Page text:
If a measure of a union’s worth as a union is its willingness to fight for the interests of its members, then this year’s NUS conference (8-10 April) saw a new low.
The leadership and its supporters aggressively rejected any suggestion of a campaign on fees, grants/loans, education funding or how our education is structured. They voted down support for free education, dusting off the argument that it means the poor paying for rich kids to go to university.
They voted down holding a national demonstration in the autumn, using their own failings in connection with last year's demo to justify this and to attack the left.
They voted down a campaign to bring back EMAs for sixth form students. Last year, slogans like “Tax the rich” were quietly accepted before being binned, this year both “Tax the rich” and “Expropriate the banks” were defeated.
A motion to campaign for public, democratically run universities and colleges was gutted. In place of this, conference passed bland waffle about “celebrating the public value of education” and so on.
The NUS leadership was able to get away with this because the conference as a whole was less political than in previous years. The whole feel of the thing was flatter and less political, with fewer fringe meetings, fewer stalls — fewer stupid election gimmicks, even.
There was also the growth of an element at the conference that was not just right-wing in the traditional NUS sense — broadly Blairite — but Tory-leaning. The one big defeat for the leadership a defeat from the right: on guaranteed representation for women on the NEC and conference delegations.
Into this atmosphere strode Peter Smallwood, Tory candidate for president and the NEC. Playing hard on the joke of being a fish out of water, Smallwood would have been funny – if he wasn't appalling. While constantly attacking the NCAFC, the leadership clapped and cheered him (they also urged delegates not to celebrate Thatcher's death). He will very possibly get elected to the national executive and, breaking with his party's recent traditions, start to establish an organised Tory base in NUS and SUs. This is a major political threat.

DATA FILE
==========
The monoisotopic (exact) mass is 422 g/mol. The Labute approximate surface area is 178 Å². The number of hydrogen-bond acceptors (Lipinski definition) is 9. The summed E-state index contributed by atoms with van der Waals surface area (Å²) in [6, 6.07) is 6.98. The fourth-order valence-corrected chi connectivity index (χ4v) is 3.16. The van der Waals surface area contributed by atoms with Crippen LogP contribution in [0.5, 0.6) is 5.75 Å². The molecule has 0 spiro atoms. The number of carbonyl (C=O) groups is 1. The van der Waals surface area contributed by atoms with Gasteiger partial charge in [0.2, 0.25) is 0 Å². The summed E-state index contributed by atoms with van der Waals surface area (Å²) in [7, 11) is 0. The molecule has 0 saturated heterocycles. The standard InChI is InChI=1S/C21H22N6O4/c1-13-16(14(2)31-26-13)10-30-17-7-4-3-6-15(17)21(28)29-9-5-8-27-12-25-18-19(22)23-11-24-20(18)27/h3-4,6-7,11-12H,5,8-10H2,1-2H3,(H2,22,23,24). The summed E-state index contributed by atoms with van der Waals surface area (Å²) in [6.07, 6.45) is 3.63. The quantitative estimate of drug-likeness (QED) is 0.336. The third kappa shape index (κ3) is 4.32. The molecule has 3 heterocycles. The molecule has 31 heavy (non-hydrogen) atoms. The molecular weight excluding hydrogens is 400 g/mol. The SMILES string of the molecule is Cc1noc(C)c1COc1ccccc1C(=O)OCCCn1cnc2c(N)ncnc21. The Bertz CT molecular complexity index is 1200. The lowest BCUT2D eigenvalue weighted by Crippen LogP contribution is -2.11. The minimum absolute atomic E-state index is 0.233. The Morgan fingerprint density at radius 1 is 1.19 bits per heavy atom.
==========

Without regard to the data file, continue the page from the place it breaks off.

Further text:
The radical left has been reduced to a relatively small minority. The only left organisation that appeared as a force at the conference, with caucuses, a stall, extensive materials, a bulletin, a fringe meeting and so on was the National Campaign Against Fees and Cuts (NCAFC).
Hundreds of delegates walked out during speeches by Tomas Evans, an SWP member and supporter of the Central Committee’s handling of the rape allegations against Martin Smith. Shereen Prasad, a dissident SWP member who explicitly criticised the party leadership in her election speech, faced no walkouts and won a much higher vote.
There is a debate within NCAFC about the usefulness of far-left activists intervening in NUS at all. Although the prospects for any radical transformation of NUS are remote, Workers’ Liberty students believe intervention is still worthwhile. By intervening in conference NCAFC met new activists, publicised campaigns including the Sussex anti-privatisation struggle, organised a well-attended vigil to demand justice for Steven Simpson, and more besides.
As well as continuing to build itself as an independent activist force on campuses, NCAFC will be continuing a debate about both intervention in NUS and the possibilities for building a federation of radical students unions.
• More on the NCAFC website